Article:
Charged EVs | Farasis Energy researches plastic battery housing for increased EV safety

Farasis Energy, a battery manufacturing company, Kautex Textron, a supplier of energy storage systems, and the Fraunhofer Institute for High-Speed Dynamics aim to make plastic-based battery housings safer by means of virtual design to increase the safety of EVs.

Farasis, which develops and produces lithium-ion battery technology and pouch cells for electromobility, is developing a simulation model for mapping the thermal runaway of individual cells and module propagation. The company also supports all battery topics within the three-year SiKuBa project, which has received €2.6 million from the German Federal Ministry for Economic Affairs and Climate Action.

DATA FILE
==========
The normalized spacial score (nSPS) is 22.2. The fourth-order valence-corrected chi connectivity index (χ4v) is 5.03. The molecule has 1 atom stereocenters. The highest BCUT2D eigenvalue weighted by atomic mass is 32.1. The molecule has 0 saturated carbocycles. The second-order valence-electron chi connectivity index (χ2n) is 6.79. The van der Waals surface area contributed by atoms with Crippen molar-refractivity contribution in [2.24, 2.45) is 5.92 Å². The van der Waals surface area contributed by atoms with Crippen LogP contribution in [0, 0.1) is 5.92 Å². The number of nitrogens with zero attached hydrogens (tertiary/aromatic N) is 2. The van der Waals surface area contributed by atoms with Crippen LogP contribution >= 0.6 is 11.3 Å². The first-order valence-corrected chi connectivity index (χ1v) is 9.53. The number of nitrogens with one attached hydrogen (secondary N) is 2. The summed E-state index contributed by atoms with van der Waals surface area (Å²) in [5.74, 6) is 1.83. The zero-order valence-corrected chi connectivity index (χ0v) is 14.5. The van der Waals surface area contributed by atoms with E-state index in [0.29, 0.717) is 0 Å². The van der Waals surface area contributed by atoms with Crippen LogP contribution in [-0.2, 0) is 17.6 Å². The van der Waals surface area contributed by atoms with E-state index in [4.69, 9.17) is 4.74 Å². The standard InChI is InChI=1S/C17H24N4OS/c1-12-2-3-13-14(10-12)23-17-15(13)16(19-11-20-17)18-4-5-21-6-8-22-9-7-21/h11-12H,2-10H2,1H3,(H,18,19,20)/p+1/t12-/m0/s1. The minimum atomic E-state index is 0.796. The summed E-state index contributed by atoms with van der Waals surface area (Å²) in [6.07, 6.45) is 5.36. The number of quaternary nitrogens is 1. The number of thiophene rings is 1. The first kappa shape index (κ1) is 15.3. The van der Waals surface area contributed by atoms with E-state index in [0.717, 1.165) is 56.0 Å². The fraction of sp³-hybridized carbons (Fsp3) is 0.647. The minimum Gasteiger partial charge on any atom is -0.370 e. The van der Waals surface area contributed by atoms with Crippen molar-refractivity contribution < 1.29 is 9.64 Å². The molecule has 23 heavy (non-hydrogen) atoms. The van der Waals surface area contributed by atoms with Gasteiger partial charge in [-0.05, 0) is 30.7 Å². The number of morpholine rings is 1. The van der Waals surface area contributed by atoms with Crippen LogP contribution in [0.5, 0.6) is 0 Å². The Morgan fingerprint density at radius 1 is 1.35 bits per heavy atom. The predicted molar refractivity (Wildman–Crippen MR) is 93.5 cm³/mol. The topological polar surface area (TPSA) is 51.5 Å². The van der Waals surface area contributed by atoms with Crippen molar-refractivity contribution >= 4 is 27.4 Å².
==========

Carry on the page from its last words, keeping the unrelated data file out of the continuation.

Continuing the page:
The project aims to analyze the formation and propagation of hot gas and particle flows and their interaction with structural elements, transferring the data to simulation models. It will also assess battery safety using various load case scenarios, materials and component design.

Farasis Energy and its partners will develop a detailed model for simulating thermal runaway, or enhance the existing models within the company. These simulation models will enable the company to achieve a quicker and safer integration of plastic-based module and pack enclosures.

“Plastic enclosures have many advantages over metal enclosures. They are lighter, more sustainable, and cheaper to produce, and have better electrical insulation. In the event of a damaged cell, the battery housing can be exposed to enormous thermal loads if thermal runaway of individual cells occurs due to the damage,” the company notes. “The battery housing has a high safety-relevant function in this case, as it contains the spread of the resulting hot gasses and particles. One challenge, however, is proving its safety, which is complex and expensive.”

Source: Farasis Energy